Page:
In the event of a fire in rental housing, you as a tenant are usually responsible for the consequences and will be responsible for compensation for damages. If you as a student are not insured, this could be disastrous. The property owner's fire insurer may possibly charge the costs to you. As a student living in student housing, you must therefore ensure you are properly insured.
What must the insurance cover?
• tenant's liability (= damage to the landlord's property)
• third party claims (= harm to others, e.g. roommates and/or neighbours)
• personal effects (= damage to your personal belongings)
How to insure?
Option 1: via the landlord (model lease from Kotweb).
'liability waiver' The landlord can include a 'liability waiver' clause in his fire insurance policy up to and including the current academic year. However, the major drawback of this option is that the 'waiver' clause only applies to the relationship between the tenant and landlord. You can be still be held liable for damage to third parties (neighbours or roommates).
'borne by the tenant' The landlord can also include a special 'borne by the tenant' extension in his policy. You are then included as an insured person in the landlord's policy. In that case, you are also insured against third party claims. This option is therefore preferred over the 'liability waiver' clause because you then have optimal protection.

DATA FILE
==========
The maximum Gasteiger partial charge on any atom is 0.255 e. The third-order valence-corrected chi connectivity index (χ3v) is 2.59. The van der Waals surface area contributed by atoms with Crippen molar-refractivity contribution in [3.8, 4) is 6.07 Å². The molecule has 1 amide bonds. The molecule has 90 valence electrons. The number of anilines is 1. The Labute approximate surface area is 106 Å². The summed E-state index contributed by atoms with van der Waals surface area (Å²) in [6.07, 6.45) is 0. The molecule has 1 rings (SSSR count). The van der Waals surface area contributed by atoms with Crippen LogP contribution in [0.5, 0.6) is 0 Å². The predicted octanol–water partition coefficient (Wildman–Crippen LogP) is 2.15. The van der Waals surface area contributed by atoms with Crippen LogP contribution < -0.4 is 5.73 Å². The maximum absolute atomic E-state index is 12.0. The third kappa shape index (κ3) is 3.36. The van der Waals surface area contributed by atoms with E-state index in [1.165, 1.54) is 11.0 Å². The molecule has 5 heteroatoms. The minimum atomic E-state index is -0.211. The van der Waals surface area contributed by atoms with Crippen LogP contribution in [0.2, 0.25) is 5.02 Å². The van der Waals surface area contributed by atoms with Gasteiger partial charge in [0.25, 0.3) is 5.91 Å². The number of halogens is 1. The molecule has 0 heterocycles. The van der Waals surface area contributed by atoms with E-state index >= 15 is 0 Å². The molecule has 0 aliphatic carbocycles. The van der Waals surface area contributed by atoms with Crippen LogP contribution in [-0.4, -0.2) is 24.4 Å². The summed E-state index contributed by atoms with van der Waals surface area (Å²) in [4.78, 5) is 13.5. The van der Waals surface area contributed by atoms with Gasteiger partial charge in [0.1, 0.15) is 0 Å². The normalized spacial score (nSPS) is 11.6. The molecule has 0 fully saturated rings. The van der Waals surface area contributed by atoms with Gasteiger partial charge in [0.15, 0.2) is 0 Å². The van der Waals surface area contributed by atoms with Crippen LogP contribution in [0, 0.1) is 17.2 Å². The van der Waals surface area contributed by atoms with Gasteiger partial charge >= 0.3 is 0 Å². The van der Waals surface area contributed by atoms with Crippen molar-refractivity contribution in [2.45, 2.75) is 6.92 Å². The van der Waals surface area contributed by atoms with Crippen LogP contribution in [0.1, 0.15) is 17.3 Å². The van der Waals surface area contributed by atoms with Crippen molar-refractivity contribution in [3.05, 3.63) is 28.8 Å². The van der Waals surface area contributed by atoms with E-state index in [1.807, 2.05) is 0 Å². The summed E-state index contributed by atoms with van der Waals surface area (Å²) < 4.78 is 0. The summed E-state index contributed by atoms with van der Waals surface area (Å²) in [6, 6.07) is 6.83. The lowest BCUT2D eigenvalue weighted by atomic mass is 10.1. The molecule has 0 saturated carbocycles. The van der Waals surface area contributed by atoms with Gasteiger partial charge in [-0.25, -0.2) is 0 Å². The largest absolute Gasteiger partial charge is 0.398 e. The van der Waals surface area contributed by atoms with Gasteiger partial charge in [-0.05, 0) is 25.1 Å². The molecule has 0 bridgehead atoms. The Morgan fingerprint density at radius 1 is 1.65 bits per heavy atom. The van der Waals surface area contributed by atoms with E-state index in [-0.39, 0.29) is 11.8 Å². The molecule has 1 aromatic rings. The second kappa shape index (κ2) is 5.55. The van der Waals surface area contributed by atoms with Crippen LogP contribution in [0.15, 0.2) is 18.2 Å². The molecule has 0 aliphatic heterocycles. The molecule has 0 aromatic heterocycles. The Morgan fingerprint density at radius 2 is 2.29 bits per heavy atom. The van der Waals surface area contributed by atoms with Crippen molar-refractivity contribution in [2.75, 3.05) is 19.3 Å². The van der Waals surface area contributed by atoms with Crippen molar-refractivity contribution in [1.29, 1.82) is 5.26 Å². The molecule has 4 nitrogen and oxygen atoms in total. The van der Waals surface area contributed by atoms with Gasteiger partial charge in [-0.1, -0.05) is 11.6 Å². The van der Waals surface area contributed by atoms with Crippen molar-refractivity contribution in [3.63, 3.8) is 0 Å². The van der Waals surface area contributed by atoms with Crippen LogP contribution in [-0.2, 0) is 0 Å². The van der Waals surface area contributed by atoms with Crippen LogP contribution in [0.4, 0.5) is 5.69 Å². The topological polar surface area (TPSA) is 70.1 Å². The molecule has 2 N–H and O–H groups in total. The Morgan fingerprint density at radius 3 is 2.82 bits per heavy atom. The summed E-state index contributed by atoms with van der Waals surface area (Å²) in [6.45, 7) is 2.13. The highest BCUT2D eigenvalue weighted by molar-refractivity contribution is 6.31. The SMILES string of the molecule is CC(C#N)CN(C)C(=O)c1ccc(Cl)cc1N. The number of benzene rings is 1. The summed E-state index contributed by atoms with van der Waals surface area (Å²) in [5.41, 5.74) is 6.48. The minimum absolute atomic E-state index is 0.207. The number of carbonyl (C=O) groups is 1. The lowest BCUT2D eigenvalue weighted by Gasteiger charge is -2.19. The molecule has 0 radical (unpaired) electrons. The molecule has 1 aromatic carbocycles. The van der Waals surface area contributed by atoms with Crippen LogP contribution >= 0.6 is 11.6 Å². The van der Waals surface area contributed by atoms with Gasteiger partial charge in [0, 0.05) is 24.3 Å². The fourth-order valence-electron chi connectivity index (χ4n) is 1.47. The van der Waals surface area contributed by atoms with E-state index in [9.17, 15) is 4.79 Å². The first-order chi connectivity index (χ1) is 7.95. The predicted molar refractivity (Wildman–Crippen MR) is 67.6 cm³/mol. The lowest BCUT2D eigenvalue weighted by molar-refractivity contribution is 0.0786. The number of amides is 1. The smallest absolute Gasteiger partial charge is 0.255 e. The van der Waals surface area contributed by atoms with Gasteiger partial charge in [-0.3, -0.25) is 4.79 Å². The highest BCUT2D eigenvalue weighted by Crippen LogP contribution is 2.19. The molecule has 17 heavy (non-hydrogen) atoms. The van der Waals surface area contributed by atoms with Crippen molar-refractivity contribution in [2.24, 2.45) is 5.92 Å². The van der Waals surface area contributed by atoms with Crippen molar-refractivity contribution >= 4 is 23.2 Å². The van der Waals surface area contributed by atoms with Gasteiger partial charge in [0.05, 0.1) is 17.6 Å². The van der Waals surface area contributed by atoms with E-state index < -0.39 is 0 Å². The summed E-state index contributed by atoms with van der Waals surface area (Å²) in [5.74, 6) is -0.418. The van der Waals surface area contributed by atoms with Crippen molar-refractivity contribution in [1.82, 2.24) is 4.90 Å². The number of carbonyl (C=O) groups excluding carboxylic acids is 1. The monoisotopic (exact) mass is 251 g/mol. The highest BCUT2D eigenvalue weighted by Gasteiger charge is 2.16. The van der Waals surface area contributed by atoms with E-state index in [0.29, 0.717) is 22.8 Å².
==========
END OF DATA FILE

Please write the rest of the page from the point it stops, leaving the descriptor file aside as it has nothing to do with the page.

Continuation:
The landlord can include the additional cost of this, in whole or in part, in your contract.
You must then only take out a supplementary insurance which covers damage to your personal property, unless your parents' fire insurance covers this risk. Because each student pays their share of the additional cost, this method of insurance is ultimately cheaper than having to take out private insurance.
Option 2: the student takes out private insurance that provides full coverage.
Option 3: through your parents' fire insurance policy
Some fire insurance policies also include standard tenant liability for student children in their general conditions . Generally, third party claims are also covered. The risk of damage to your personal property may also be covered under the 'temporary and partial movement of the contents' guarantee.
Unfortunately, not all companies offer these coverages. If you are not or are insufficiently insured by your parents' fire insurance, it is better to take out a separate or supplemental insurance by contacting an insurer personally.